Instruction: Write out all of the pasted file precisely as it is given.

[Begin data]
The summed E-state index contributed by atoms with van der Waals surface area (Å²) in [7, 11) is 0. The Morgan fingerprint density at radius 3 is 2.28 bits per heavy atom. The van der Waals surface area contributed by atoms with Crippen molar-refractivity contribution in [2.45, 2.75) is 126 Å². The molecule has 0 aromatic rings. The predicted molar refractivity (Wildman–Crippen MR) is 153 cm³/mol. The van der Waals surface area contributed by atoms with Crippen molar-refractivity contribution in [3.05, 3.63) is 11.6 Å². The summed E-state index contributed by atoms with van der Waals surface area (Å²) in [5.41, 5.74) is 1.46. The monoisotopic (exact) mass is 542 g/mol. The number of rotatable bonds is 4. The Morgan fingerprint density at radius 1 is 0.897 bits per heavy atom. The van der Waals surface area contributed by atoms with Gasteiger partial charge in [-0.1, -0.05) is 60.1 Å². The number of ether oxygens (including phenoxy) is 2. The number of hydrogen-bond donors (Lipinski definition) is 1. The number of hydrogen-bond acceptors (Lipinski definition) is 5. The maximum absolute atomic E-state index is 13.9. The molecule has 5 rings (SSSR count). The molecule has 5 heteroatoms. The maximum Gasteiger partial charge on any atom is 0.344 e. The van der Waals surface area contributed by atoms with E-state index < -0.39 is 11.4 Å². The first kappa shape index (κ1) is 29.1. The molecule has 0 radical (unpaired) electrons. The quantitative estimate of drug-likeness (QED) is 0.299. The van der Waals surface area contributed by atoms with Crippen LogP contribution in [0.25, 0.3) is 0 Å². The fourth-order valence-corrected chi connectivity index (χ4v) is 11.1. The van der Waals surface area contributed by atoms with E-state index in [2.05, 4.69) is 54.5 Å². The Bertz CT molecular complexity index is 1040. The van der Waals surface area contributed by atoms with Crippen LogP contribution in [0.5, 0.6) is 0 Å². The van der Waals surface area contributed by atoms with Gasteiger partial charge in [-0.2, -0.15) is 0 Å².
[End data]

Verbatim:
The summed E-state index contributed by atoms with van der Waals surface area (Å²) in [7, 11) is 0. The Morgan fingerprint density at radius 3 is 2.28 bits per heavy atom. The van der Waals surface area contributed by atoms with Crippen molar-refractivity contribution in [2.45, 2.75) is 126 Å². The molecule has 0 aromatic rings. The predicted molar refractivity (Wildman–Crippen MR) is 153 cm³/mol. The van der Waals surface area contributed by atoms with Crippen molar-refractivity contribution in [3.05, 3.63) is 11.6 Å². The summed E-state index contributed by atoms with van der Waals surface area (Å²) in [5.41, 5.74) is 1.46. The monoisotopic (exact) mass is 542 g/mol. The number of rotatable bonds is 4. The Morgan fingerprint density at radius 1 is 0.897 bits per heavy atom. The van der Waals surface area contributed by atoms with Gasteiger partial charge in [-0.1, -0.05) is 60.1 Å². The number of ether oxygens (including phenoxy) is 2. The number of hydrogen-bond donors (Lipinski definition) is 1. The number of hydrogen-bond acceptors (Lipinski definition) is 5. The maximum absolute atomic E-state index is 13.9. The molecule has 5 rings (SSSR count). The molecule has 5 heteroatoms. The maximum Gasteiger partial charge on any atom is 0.344 e. The van der Waals surface area contributed by atoms with E-state index < -0.39 is 11.4 Å². The first kappa shape index (κ1) is 29.1. The molecule has 0 radical (unpaired) electrons. The quantitative estimate of drug-likeness (QED) is 0.299. The van der Waals surface area contributed by atoms with Crippen LogP contribution in [0.25, 0.3) is 0 Å². The fourth-order valence-corrected chi connectivity index (χ4v) is 11.1. The van der Waals surface area contributed by atoms with E-state index in [2.05, 4.69) is 54.5 Å². The Bertz CT molecular complexity index is 1040. The van der Waals surface area contributed by atoms with Crippen LogP contribution in [0.5, 0.6) is 0 Å². The van der Waals surface area contributed by atoms with Gasteiger partial charge in [-0.2, -0.15) is 0 Å².